Our study confirmed that elevated FC levels are not specific for IBD, as there were increased FC levels also in group 3 (other GI disorders). Elevated FC concentrations have been shown in adults with colorectal cancer or adenomatous polyps28 and in children with juvenile polyps29 as well as in some but not all children with untreated coeliac disease and cow's milk or multiple food allergy30 or eosinophilic and lymphocytic colitis.20

With respect to specificity two of the three tests had <10% of the control children with no obvious GI disease in the pathological range (>100 µg/g) and another 10% of the children with borderline values (50–100 µg/g). Elevated FC levels have been reported in 9 of 126 children (7%) with functional GI disorders31 based on the Rome III criteria.32 Since endoscopies had not been performed in most children in the control group, we cannot exclude that some of these children with elevated values had minor intestinal inflammation. Test C had more borderline and increased values in the control children which could lead to a higher proportion of endoscopies in the clinical setting. However, it cannot be excluded that the higher values in test C may be the result of a better recovery rate of calprotectin.

Stool samples were extracted separately for tests A, B and C from homogenised stool. Commercially available extraction devices used in FC tests, including the Roche kit used in the current study, may recover different rates from the same sample.33 Therefore it is not clear whether the used kit behaved consistently between the three tests.

To investigate the concordance between the three tests we categorised the results in five categories with values of 2, 5 and 20 times the upper limit of normal. The cut-off for normal values for most tests is considered to be 50 µg/g, although some studies used 100 µg/g as upper limit of normal to calculate sensitivity and specificity.8 ,9 ,34 In agreement with other authors we characterised values >1000 µg/g as very high levels.10 ,12 and made another cut at 250 µg/g. We considered a difference of more than one category between two tests as clinically meaningful. There were fewer discrepancies between tests A and B, compared to A and C or B and C (table 3). Highly discrepant results cannot be explained by obtaining the faecal samples from different locations of the faeces, because a homogenised stool sample was the basis for all three tests. We did not perform duplicate measurements which eventually could have improved the concordance.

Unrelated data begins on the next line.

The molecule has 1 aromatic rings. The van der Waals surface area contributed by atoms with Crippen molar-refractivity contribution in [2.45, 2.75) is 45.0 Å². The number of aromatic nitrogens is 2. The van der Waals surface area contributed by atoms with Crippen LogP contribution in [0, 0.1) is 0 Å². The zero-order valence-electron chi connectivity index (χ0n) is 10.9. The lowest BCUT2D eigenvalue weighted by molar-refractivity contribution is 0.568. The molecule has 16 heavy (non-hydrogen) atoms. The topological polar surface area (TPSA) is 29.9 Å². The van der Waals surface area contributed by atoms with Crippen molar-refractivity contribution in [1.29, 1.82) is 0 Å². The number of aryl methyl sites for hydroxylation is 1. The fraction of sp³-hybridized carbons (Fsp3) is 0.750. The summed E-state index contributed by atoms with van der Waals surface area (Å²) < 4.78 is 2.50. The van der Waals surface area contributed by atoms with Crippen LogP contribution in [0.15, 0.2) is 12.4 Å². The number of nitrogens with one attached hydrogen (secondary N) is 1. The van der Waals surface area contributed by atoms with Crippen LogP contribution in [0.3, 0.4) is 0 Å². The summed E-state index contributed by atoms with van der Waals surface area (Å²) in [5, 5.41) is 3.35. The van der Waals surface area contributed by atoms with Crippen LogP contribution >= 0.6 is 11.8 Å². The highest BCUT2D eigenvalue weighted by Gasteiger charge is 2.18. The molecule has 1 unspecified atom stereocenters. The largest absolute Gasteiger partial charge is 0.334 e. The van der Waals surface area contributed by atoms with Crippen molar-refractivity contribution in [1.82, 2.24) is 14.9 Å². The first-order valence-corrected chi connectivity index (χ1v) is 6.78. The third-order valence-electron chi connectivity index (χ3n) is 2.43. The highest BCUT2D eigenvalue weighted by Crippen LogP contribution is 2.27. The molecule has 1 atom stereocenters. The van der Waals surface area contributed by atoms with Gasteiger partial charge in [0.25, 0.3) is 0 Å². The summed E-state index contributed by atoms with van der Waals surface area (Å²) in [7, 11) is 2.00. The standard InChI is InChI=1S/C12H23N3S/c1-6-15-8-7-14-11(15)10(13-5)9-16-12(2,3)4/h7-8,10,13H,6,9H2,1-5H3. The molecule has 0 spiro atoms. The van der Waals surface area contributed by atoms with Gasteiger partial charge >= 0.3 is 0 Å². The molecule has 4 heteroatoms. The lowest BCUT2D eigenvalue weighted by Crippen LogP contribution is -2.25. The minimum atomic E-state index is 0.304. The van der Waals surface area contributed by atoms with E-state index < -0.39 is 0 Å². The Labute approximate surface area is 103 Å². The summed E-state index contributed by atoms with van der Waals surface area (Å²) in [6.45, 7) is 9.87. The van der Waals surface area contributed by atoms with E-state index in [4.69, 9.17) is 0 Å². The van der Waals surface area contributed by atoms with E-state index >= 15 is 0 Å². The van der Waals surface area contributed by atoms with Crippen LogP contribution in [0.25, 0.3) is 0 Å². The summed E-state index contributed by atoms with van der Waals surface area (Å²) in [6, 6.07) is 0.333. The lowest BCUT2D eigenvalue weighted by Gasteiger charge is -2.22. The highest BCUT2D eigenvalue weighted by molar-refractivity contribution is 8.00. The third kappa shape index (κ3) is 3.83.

Since the cut-off values for the three tests are identical and the values are given as concentrations (µg/g), clinicians and patients may assume that the absolute values are comparable and reliable. In clinical practice a physician does not even know which test is performed in the laboratory and what the maximum detection value of the given test is. Our study showed that the absolute value for an individual sample markedly differed between the three tests, particularly for values in the pathological range. This makes a comparison of values from different tests not feasible. It is important to inform the caring physician and the parents/patient that the absolute values of different tests have to be interpreted with caution and decreasing value may not indicate improvement and vice versa.

In conclusion, measurement of FC in paediatric patients with unspecific symptoms is very helpful in order to avoid invasive procedure. Normal FC concentrations make the diagnosis of IBD very unlikely, regardless of which of the three tests have been used. However, with respect to specificity and the absolute values in the borderline and pathological range, we found major differences between the tests under investigation. Therefore, clinical interpretation of assay results should be made with caution depending on the assay used. For follow-up measurements and monitoring of the efficacy of a therapeutic intervention it is highly advisable to use the test of the same manufacturer.

References

View Abstract

Footnotes

  • Contributors SK designed the study, interpreted the data and wrote the manuscript with the help of CP. DN performed the statistical analysis and contributed to the interpretation of the data and writing of the manuscript. FF and AS collected clinical data of the patients, interpreted the data and critically reviewed the manuscript.

  • Funding SK received a speaker fee and financial support to perform this study from Phadia GmbH, part of Thermo Fisher Scientific, Freibug, Germany.

  • Competing interests None.

  • Ethics approval The ethical committee of the clinical medical centre of the Ludwig Maximilians University approved the study protocol with the measurement of the anonymised faecal samples (project No. 402-11).

  • Provenance and peer review Not commissioned; externally peer reviewed.

  • Data sharing statement No additional data are available.

Request permissions

If you wish to reuse any or all of this article please use the link below which will take you to the Copyright Clearance Center’s RightsLink service. You will be able to get a quick price and instant permission to reuse the content in many different ways.